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Crow’s Corner: How to be a conscientious customer

Crow’s Corner: How to be a conscientious customer

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Working in customer service is a trying task. Even though the jobs are, for the most part, simple enough, it’s the customers that make or break your day.

If you’ve ever had one of these jobs, particularly in the food service industry, I commend you. You’ve probably become a more conscientious person because of it, fellow servers recognize you.

If on the other hand, you’ve never had a service job, it’s important to realize that the ways in which you approach, address, and interact with your servers will have a big effect on their state of mind and your own service.

Here are some tips to make sure you’re being the best customer possible.

 

No. 1 Get off your phone

Being on your phone while trying to place an order is extremely frustrating to servers. Multitasking, in this case, isn’t a good idea. If you’re ordering for other people, try to get the order from them before you get to the counter. Servers need your full attention, there are always questions they need to ask or details they need to let you know. Besides, it’s the polite thing to do.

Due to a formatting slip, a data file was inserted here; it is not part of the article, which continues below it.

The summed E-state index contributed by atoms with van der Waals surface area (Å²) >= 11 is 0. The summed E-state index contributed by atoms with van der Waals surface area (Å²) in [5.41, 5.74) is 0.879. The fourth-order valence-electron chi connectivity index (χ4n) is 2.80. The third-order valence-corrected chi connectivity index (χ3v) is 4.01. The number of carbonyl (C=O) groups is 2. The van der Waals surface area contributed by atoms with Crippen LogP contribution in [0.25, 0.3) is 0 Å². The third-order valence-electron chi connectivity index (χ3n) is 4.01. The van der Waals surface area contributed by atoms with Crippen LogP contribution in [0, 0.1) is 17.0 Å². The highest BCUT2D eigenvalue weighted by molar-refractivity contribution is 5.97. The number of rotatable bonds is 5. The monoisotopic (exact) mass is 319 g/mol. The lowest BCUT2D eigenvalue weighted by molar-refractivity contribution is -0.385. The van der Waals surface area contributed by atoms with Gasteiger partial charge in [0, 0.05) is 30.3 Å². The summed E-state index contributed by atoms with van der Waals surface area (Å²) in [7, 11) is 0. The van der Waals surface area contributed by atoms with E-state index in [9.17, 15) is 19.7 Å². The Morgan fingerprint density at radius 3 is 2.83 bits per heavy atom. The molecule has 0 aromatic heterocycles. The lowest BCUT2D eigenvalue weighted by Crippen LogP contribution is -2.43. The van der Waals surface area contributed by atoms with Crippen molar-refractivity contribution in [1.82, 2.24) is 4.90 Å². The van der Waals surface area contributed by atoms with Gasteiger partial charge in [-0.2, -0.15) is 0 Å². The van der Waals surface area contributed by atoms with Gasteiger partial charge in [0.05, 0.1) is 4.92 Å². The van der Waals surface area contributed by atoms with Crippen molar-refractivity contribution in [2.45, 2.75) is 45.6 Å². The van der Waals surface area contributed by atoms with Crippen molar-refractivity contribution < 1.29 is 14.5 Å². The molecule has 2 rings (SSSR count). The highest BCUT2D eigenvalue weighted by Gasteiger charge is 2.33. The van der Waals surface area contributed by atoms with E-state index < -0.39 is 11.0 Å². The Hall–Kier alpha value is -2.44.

No. 2 Read the menu

There’s nothing worse than someone who’s had time to look at the menu but still arrives at the counter with no idea of what they want. Or worse, when they order something the store doesn’t even carry. Servers need to work quickly and standing idly while you squint over the menu with a line of people waiting behind you is definitely not efficient.

 

No. 3 Understand that servers are human.

It sounds self-evident to state. But, servers are often disrespected or belittled after they’ve made a mistake. We understand it’s normal to be a bit annoyed when what you’ve paid for isn’t right but there is no need to project those feelings. Servers are stressed and overworked. Imagine what it’d be like to wait on a customer hand and foot. Trust me, it’s not easy. Learn how to forgive and forget.

 

No. 4. Leave a tip

Most workers in the food service industry, particularly servers and bartenders, make $5.08 an hour in Florida. Employers expect the remaining portion to be provided by the consumer. Though you may feel the injustice in that, if you are contributing to the use of that service then you are indebted to your server. This also applies to coffee shops, valet, salons and other places that provide a personalized service.

 

No. 5 If the establishment is closed, please leave the premises.

You may not want to go home yet but servers definitely do. Closing down a shop, restaurant or bar can take anywhere from one to three hours. By recognizing store closing hours and limiting yourself to them, you show an enormous amount of courtesy to workers. It shows that you respect their well-being as much as your fun time.

 

I’m sure we’ve all heard somebody say things along the lines of, “it’s their job” or “they get paid to do it.” This way of thinking, though true, does also rely on an abandonment of personal responsibility and social courtesy.

Anyone working in the service industry knows they are expected to keep a clean store and to go out of their way to provide the customer with an easy-going, worry-free experience. But as consumers and as human beings, it’s important to be considerate.

 

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